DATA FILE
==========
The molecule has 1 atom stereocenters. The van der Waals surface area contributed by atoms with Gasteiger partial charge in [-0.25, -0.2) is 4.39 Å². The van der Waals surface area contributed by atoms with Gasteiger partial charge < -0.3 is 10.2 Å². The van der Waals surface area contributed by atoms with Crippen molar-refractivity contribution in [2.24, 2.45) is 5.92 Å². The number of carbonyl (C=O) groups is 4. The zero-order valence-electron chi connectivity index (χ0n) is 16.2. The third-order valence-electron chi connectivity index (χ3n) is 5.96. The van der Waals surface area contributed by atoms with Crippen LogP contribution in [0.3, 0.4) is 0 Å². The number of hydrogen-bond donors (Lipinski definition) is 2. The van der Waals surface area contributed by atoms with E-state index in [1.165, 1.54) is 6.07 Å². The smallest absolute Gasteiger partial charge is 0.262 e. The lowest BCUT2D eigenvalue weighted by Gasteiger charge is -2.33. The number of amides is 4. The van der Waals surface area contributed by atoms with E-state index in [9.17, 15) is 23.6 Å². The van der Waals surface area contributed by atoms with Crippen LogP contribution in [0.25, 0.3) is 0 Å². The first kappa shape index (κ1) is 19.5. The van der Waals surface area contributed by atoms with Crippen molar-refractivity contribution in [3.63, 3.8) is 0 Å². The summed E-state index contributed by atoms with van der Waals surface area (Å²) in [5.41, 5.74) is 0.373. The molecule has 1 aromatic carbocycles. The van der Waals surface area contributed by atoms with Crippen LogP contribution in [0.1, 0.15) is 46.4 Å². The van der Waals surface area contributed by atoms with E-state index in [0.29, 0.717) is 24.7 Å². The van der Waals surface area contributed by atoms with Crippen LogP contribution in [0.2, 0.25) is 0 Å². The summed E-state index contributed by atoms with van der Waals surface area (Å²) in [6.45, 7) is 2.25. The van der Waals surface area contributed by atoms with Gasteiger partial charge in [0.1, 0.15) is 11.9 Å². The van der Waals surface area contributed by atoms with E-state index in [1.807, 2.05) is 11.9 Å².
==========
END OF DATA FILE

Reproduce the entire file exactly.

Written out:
The molecule has 1 atom stereocenters. The van der Waals surface area contributed by atoms with Gasteiger partial charge in [-0.25, -0.2) is 4.39 Å². The van der Waals surface area contributed by atoms with Gasteiger partial charge < -0.3 is 10.2 Å². The van der Waals surface area contributed by atoms with Crippen molar-refractivity contribution in [2.24, 2.45) is 5.92 Å². The number of carbonyl (C=O) groups is 4. The zero-order valence-electron chi connectivity index (χ0n) is 16.2. The third-order valence-electron chi connectivity index (χ3n) is 5.96. The van der Waals surface area contributed by atoms with Crippen LogP contribution in [0.3, 0.4) is 0 Å². The number of hydrogen-bond donors (Lipinski definition) is 2. The van der Waals surface area contributed by atoms with E-state index in [1.165, 1.54) is 6.07 Å². The smallest absolute Gasteiger partial charge is 0.262 e. The lowest BCUT2D eigenvalue weighted by Gasteiger charge is -2.33. The number of amides is 4. The van der Waals surface area contributed by atoms with E-state index in [9.17, 15) is 23.6 Å². The van der Waals surface area contributed by atoms with Crippen LogP contribution in [0.25, 0.3) is 0 Å². The first kappa shape index (κ1) is 19.5. The van der Waals surface area contributed by atoms with Crippen molar-refractivity contribution in [3.63, 3.8) is 0 Å². The summed E-state index contributed by atoms with van der Waals surface area (Å²) in [5.41, 5.74) is 0.373. The molecule has 1 aromatic carbocycles. The van der Waals surface area contributed by atoms with Crippen LogP contribution in [0.1, 0.15) is 46.4 Å². The van der Waals surface area contributed by atoms with E-state index in [0.29, 0.717) is 24.7 Å². The van der Waals surface area contributed by atoms with Crippen LogP contribution in [0.2, 0.25) is 0 Å². The summed E-state index contributed by atoms with van der Waals surface area (Å²) in [6.45, 7) is 2.25. The van der Waals surface area contributed by atoms with Gasteiger partial charge in [0.1, 0.15) is 11.9 Å². The van der Waals surface area contributed by atoms with E-state index in [1.807, 2.05) is 11.9 Å².